Generally speaking, it’s far cheaper to replace a solid axle than a CV axle due to the solid axle’s simpler design. That’s why our sample quotes below show a gulf in price between an axle replacement for a Ford F-150 — which uses a solid rear axle — and our other two sample vehicles.

Front-wheel-drive and all-wheel-drive vehicles also tend to require CV axle replacements much more often than rear-wheel-drive vehicles, but it really comes down to whether your CV axles are positioned in the front (such as in most FWD and AWD vehicles) or in the rear (such as in most RWD vehicles with independent suspension).

We consulted Nick Zeman, shop manager at Fastlane Auto Import Repair in Atlanta, to explain why.

“CV axles on front-wheel-drive and all-wheel-drive vehicles always fail much faster. That’s because any axle in the front of the vehicle is going to be under far more stress by design AND take more abuse from bad road conditions.”

Any axle in the front of the vehicle is going to be under far more stress by design AND take more abuse from bad road conditions. ”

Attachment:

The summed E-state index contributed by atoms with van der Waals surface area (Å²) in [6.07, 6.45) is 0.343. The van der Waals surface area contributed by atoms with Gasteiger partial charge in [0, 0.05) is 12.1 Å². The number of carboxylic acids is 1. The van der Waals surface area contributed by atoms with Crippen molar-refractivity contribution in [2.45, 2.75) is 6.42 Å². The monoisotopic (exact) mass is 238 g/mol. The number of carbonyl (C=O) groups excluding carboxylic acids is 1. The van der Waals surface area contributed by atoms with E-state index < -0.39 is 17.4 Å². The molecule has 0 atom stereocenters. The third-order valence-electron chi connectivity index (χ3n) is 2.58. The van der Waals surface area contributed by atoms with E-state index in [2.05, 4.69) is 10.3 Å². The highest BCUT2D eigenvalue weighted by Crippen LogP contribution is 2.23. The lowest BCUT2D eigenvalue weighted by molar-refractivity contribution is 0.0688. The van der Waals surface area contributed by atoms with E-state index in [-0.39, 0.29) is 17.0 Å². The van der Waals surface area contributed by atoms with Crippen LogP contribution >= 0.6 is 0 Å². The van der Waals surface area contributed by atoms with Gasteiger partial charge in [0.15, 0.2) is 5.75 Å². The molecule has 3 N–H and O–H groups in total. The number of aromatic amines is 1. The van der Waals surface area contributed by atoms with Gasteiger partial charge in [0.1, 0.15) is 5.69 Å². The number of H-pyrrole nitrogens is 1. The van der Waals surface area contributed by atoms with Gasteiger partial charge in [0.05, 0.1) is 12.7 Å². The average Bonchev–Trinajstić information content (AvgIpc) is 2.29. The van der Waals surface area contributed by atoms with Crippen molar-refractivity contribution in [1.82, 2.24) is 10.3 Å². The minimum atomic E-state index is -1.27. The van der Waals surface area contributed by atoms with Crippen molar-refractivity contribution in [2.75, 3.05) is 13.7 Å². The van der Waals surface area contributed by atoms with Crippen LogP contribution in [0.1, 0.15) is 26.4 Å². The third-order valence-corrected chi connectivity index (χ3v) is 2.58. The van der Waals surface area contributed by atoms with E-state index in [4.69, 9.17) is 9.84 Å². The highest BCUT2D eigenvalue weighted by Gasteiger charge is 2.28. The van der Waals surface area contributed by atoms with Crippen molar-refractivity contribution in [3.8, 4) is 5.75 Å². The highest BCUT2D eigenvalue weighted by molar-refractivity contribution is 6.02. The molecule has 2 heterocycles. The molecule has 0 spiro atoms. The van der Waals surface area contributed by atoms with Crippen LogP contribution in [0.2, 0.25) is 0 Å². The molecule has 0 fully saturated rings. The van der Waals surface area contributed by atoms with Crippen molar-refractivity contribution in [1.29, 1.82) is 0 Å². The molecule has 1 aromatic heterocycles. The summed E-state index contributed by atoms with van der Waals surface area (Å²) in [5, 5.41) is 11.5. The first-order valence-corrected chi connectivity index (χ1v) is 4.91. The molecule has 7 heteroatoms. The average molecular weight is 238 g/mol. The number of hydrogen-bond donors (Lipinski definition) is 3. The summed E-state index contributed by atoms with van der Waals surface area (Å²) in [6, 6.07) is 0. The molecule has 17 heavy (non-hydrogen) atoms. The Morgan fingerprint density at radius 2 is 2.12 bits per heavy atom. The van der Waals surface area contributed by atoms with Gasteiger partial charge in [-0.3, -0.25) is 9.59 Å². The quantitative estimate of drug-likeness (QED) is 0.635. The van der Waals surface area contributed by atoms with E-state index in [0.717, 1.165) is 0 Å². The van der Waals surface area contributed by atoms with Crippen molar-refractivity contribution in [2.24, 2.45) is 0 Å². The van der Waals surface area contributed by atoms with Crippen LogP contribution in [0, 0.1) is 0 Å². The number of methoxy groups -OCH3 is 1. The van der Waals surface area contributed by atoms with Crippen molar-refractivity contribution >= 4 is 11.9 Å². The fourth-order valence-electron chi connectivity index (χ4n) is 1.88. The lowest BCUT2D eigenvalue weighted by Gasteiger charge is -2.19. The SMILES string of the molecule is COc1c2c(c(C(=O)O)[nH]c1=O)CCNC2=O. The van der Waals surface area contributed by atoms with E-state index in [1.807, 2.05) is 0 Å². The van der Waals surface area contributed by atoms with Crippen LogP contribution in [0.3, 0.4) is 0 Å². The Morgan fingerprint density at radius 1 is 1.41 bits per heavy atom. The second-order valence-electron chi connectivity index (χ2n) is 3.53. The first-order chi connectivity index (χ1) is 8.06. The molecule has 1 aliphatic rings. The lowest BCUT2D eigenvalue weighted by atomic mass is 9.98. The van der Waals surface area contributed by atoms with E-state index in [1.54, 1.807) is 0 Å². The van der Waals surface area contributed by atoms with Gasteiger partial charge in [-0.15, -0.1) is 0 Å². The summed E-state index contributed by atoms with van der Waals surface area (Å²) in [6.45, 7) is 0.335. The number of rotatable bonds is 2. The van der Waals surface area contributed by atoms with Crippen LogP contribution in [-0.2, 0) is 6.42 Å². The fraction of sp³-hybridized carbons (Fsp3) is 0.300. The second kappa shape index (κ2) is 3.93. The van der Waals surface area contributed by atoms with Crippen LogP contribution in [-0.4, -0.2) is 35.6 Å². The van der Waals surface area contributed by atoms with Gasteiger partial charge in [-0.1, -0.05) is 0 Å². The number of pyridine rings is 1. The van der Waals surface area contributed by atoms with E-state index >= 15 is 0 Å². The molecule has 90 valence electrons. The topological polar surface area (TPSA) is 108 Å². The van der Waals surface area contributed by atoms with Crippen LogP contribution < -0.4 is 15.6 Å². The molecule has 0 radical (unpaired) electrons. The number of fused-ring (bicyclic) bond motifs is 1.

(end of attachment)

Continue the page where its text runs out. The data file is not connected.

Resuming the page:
— Nick Zeman, shop manager at Fastlane Auto Import Repair in Atlanta

High-end luxury and performance vehicles, like Audis, BMWs and Porsches, also tend to have highly sophisticated suspension setups. CV axles are an integral part of your suspension, so if you drive one of those vehicles, you can expect to pay more than average for a replacement.

To give you a better idea of what a car axle replacement might cost on your vehicle, we called five mechanics nationwide to get axle replacement quotes for three sample vehicles: a Honda Civic with CV axles upfront, a Ford F-150 with a solid axle in back and a BMW with a pair of performance CV axles in the rear.

Can you fix an axle without replacing it?

It’s possible to repair an axle — solid or CV — without having to replace it, and it’s usually cheaper, too. However, repair isn’t always an option, and people sometimes disagree about how viable repairs are.